Makhi Vincent Rala instantly recalls his first day at UCT. It was 5 March 2002.
Having worked in security for G4S for many years, back when the company was still called Gray Security, Rala was assigned a Campus Protection Services (CPS) post on upper campus. After the death of a colleague in 2009, he settled in the Bremner building permanently.
Rala is, in many ways, the face of Bremner. People call out to him as they come and go, asking after him. He responds in kind, wishes them well and buzzes them in as necessary. Rala is clearly held in high regard.
“Most of them, they are like my sister and brother, 'cause every day we talk and we share problems,” he says of his Bremner colleagues.
Rala looks bashful at first, looking up through his eyelashes as he gives an account of his life. He speaks softly, but continues the delicate juggling act that is his day-to-day work as he does so. He pauses before answering a question, makes eye contact with an approaching figure and produces the required set of keys before the request is even voiced.
Interacting with people is the part of his work that Rala relishes most. He particularly enjoys seeing people from all over the world and from all race groups entering the building. Rala has made some memorable connections over the years.
He remembers the friendship of one student in particular. “She was from France. She would come and ask me my home language, like greeting words, and I would teach her. Some of the words she taught me I couldn't remember even now because she left a long time ago,” he says laughing.
Rala comes from Butterworth in the Eastern Cape. UCT is a very different environment from the one he grew up in, he says. His village is deep in the mountains. His family would only go into town once a month to do their shopping.
“So here I meet all people, every day, talking with them and that makes me happy.”
A maths whizz and a science boffin
It is maths and science that Rala really enjoys. He sparkles with enthusiasm at the thought. After completing his schooling in Cape Town, Rala went to the Cape Peninsula University of Technology (then Cape Tech) to complete a diploma in mechanical engineering. He was unable to continue his studies, however, due to financial difficulties. This is the cause of much regret.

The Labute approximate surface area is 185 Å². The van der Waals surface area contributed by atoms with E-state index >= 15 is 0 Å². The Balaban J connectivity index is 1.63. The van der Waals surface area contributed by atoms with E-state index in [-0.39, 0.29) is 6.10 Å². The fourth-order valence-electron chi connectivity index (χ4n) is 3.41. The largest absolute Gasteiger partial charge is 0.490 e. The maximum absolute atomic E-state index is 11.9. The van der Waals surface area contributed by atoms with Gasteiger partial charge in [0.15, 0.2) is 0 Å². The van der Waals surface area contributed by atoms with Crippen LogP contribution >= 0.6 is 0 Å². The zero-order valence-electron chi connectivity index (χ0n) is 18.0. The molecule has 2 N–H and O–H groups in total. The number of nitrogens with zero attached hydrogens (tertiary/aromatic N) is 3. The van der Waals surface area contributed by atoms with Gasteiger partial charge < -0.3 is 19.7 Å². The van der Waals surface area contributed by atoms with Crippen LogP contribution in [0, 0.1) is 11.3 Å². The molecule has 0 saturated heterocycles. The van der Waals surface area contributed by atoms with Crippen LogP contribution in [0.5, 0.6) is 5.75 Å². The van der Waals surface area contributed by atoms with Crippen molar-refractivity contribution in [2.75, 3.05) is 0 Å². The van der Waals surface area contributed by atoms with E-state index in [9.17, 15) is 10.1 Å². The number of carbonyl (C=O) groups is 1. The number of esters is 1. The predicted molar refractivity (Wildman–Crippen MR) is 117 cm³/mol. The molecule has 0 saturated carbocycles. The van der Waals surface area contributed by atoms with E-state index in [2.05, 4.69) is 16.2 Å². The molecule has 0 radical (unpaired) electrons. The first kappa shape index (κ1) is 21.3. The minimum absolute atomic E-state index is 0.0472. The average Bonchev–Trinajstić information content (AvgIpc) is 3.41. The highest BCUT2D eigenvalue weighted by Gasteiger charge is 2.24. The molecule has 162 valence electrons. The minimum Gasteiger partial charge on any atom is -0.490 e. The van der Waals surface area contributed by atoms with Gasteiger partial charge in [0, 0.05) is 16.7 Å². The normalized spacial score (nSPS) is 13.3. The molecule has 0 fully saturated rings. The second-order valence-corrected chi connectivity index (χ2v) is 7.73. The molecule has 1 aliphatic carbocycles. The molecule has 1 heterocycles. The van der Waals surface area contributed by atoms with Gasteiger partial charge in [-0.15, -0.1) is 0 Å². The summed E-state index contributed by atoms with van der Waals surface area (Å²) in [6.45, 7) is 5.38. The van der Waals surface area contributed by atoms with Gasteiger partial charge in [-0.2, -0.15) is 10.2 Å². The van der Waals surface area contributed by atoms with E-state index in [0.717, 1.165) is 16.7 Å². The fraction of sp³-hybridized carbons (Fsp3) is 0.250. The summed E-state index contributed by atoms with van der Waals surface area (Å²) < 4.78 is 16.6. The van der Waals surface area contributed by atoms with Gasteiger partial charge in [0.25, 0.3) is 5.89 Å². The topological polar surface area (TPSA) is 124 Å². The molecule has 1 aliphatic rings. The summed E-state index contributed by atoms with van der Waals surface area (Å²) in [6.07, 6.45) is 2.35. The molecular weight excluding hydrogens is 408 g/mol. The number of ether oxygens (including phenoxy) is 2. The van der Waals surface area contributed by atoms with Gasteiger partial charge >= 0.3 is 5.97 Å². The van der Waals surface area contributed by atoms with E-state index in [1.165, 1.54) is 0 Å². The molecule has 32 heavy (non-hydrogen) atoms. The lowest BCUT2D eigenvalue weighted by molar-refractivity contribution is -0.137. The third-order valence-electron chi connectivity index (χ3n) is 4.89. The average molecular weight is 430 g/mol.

“I said no, let me rather try and do some work, then that's when I get into the security,” he explains.
Rala had always intended to return to his studies. “But things didn't go as I wish, so I end up staying here because I had to support the family. [My] parents passed on. I was the one who was taking care of the family.”
Even with the staff benefit of 75 percent off UCT fees, studies still feel out of reach: “You know with my commitment at the moment … I've got kids,” he laughs boisterously, “so the salary I have, it's enough, but not enough. If I decide to study now at the moment, it won't be enough for me to study and to look after the family.”
Rala hasn't given up the engineering dream, however.
“I think at the moment I am pushing for my little ones,” he says. “Particularly the girl is looking good on the results of maths and science. I am sure she is going to follow in my footsteps.”
A changed university
Things do not feel different for Rala since he was insourced.
“There isn't much different because I still do the same work I was doing and the same people. It's just the paperwork,” he says laughing heartily, “and there are more benefits, obvious, and job security as well.”
Rala has many interesting stories to tell. When the Rhodes Must Fall movement first occupied Bremner in 2015, Rala was alone in the hall.
“The first day when they arrived to occupy Bremner, I was the only one who was here inside. Then the students came. The whole place was full here and they were singing and I didn't know what to do,” he explains with a laugh.
“So the following week when I arrived and the whole place was occupied. My workspace was occupied and everyone was around. It was a bit difficult because I could not do my daily job as normal, but I was around. I was around every day. All the action: I was here.”
Rala has his hands full in times of protest.
“Like now, when there is a march,” he gestures outside, where some newly insourced staff are protesting certain points of their employment contract, “I have to speak to the authorities to find out if there is anybody available to attend to them.”
Similarly, when people demand to see the Vice-Chancellor, it is up to Rala to convince them to follow the procedure and to make an appointment.
“They seem not to understand when it comes from a person like me, a CPS officer.”
But, as Rala explains, he really knows what he is talking about.
Story Kate-Lyn Moore. Photo Michael Hammond.
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